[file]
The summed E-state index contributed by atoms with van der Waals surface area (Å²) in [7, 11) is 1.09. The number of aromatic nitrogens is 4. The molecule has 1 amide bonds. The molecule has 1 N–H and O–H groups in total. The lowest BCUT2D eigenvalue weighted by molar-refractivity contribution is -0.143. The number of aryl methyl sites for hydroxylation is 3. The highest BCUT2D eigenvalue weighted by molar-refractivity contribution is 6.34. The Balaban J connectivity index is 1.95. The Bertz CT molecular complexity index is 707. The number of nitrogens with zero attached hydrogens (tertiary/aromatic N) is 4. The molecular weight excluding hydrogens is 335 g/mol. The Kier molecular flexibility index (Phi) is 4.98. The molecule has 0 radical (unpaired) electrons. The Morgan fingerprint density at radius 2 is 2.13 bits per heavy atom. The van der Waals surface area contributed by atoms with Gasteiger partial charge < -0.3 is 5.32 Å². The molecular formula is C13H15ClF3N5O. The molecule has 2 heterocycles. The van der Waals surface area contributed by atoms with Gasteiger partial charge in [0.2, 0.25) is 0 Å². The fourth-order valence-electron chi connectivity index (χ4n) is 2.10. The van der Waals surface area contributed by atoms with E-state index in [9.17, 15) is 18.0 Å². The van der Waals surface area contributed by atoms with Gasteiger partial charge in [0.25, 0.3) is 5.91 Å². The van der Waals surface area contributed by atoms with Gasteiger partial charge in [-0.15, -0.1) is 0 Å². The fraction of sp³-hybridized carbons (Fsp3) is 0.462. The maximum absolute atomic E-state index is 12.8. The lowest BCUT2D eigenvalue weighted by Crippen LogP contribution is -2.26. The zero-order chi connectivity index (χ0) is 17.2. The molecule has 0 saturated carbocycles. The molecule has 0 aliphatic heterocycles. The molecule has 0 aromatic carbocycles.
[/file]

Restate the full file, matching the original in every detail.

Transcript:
The summed E-state index contributed by atoms with van der Waals surface area (Å²) in [7, 11) is 1.09. The number of aromatic nitrogens is 4. The molecule has 1 amide bonds. The molecule has 1 N–H and O–H groups in total. The lowest BCUT2D eigenvalue weighted by molar-refractivity contribution is -0.143. The number of aryl methyl sites for hydroxylation is 3. The highest BCUT2D eigenvalue weighted by molar-refractivity contribution is 6.34. The Balaban J connectivity index is 1.95. The Bertz CT molecular complexity index is 707. The number of nitrogens with zero attached hydrogens (tertiary/aromatic N) is 4. The molecular weight excluding hydrogens is 335 g/mol. The Kier molecular flexibility index (Phi) is 4.98. The molecule has 0 radical (unpaired) electrons. The Morgan fingerprint density at radius 2 is 2.13 bits per heavy atom. The van der Waals surface area contributed by atoms with Gasteiger partial charge < -0.3 is 5.32 Å². The molecular formula is C13H15ClF3N5O. The molecule has 2 heterocycles. The van der Waals surface area contributed by atoms with Gasteiger partial charge in [0.2, 0.25) is 0 Å². The fourth-order valence-electron chi connectivity index (χ4n) is 2.10. The van der Waals surface area contributed by atoms with E-state index in [9.17, 15) is 18.0 Å². The van der Waals surface area contributed by atoms with Gasteiger partial charge in [0.25, 0.3) is 5.91 Å². The van der Waals surface area contributed by atoms with Gasteiger partial charge in [-0.15, -0.1) is 0 Å². The fraction of sp³-hybridized carbons (Fsp3) is 0.462. The maximum absolute atomic E-state index is 12.8. The lowest BCUT2D eigenvalue weighted by Crippen LogP contribution is -2.26. The zero-order chi connectivity index (χ0) is 17.2. The molecule has 0 saturated carbocycles. The molecule has 0 aliphatic heterocycles. The molecule has 0 aromatic carbocycles.